Ireland's reliance on five huge multinationals is a 'threat' to the economy
Third of exports come from just five companies, according to competitiveness council
The big players in the tech and pharma sectors are responsible for huge amounts of economic activity, productivity growth and tax revenue.
One third of Irish exports come from just five companies, according to a new paper from the National Competitiveness Council, the body established by the Government to advise on competitiveness. File photographs: Getty Images
Ireland’s reliance on a small number of major multinationals leaves the economy vulnerable and threatens the outlook for growth, according to new research from the National Competitiveness Council (NCC), which has issued a stark warning about the sustainability of our economic model.
One third of Irish exports come from just five companies, according to a new paper from the NCC, the body established by the Government to advise on competitiveness. And the big players in the tech and pharma sectors are responsible for huge amounts of economic activity, productivity growth and tax revenue.
With threats from Brexit and international trade and tax reforms facing the economy, the chairman of the NCC, Peter Clinch has warned that “Ireland is relying on one big engine as we fly into much stormier skies”.
A new bulletin from the NCC, published today, says “while economic performance is strong, beneath the surface a number of significant vulnerabilities are evident”. A small number of firms in the pharma and tech sectors are contributing a large proportion of exports and output and driving up growth. In turn, this disguises a large number of smaller firms where productivity is stagnant or falling, the NCC says, posing significant vulnerabilities and challenges to Government policy.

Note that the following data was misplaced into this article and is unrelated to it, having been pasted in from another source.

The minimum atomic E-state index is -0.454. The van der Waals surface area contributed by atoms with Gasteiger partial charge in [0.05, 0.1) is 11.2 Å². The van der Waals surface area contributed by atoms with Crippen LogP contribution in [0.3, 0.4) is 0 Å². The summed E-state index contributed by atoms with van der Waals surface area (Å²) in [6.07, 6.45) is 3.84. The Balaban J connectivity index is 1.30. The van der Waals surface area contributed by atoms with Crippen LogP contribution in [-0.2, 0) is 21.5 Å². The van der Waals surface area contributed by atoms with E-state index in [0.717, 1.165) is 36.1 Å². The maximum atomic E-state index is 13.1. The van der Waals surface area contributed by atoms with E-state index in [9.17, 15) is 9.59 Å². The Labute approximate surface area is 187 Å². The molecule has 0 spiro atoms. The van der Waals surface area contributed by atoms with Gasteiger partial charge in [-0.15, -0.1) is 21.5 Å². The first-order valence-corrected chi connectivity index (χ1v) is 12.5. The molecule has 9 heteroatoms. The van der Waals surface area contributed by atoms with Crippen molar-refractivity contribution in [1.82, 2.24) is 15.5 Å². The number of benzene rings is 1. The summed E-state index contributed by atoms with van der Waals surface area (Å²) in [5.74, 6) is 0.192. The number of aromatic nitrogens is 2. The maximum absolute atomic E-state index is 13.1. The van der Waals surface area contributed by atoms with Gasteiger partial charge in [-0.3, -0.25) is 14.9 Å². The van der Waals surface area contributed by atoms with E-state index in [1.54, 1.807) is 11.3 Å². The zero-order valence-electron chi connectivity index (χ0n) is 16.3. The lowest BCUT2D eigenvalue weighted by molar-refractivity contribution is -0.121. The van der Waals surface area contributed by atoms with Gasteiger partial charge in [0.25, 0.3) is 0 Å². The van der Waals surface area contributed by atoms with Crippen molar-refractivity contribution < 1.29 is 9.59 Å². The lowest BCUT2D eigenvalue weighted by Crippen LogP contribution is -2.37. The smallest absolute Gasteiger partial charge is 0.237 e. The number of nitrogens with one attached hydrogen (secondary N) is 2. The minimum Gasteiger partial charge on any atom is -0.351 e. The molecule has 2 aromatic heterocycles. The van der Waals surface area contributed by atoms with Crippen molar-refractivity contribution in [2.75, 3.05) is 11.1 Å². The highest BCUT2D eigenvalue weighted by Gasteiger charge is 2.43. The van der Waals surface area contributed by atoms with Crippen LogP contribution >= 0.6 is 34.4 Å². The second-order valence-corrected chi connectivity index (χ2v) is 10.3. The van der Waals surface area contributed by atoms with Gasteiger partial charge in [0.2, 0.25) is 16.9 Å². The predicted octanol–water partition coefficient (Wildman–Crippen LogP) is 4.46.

Standard of living
“This research exposes the weak foundations supporting Ireland’s growth model,” according to Professor Clinch. “Ireland’s economic performance, wages levels and general standard of living depend on a small fraction of firms, exporting a narrow range of products into a small number of markets.” The NCC is calling for a major effort to help indigenous firms grow and diversify into new markets, as well as a new focus on wider competitiveness.
While the reliance of our corporate tax base on a small number of companies – with 10 firms paying 40 per of what is collected – has been widely discussed, the NCC bulletin looks much more widely at the economy’s reliance on the big tech and pharma companies. It points out that five firms account for one third of exports and 75 per cent of exports are accounted for by just 50 companies, a much higher concentration than most other economies.
These big pharma and ICT firms are also highly productive and contribute significantly to overall output and value added in the economy. In contrast, the report says that recent Department of Finance research shows productivity growth is stagnant or falling across the rest of industry.
Ireland is vulnerable to “firm-specific shocks”, the NCC warns, meaning changes in the fortunes of a few big US firms could hit our economy significantly. On the other hand, the reliance of many smaller companies on one or two products and a small number of markets could leave Ireland vulnerable to post-Brexit tariffs or barriers to trade.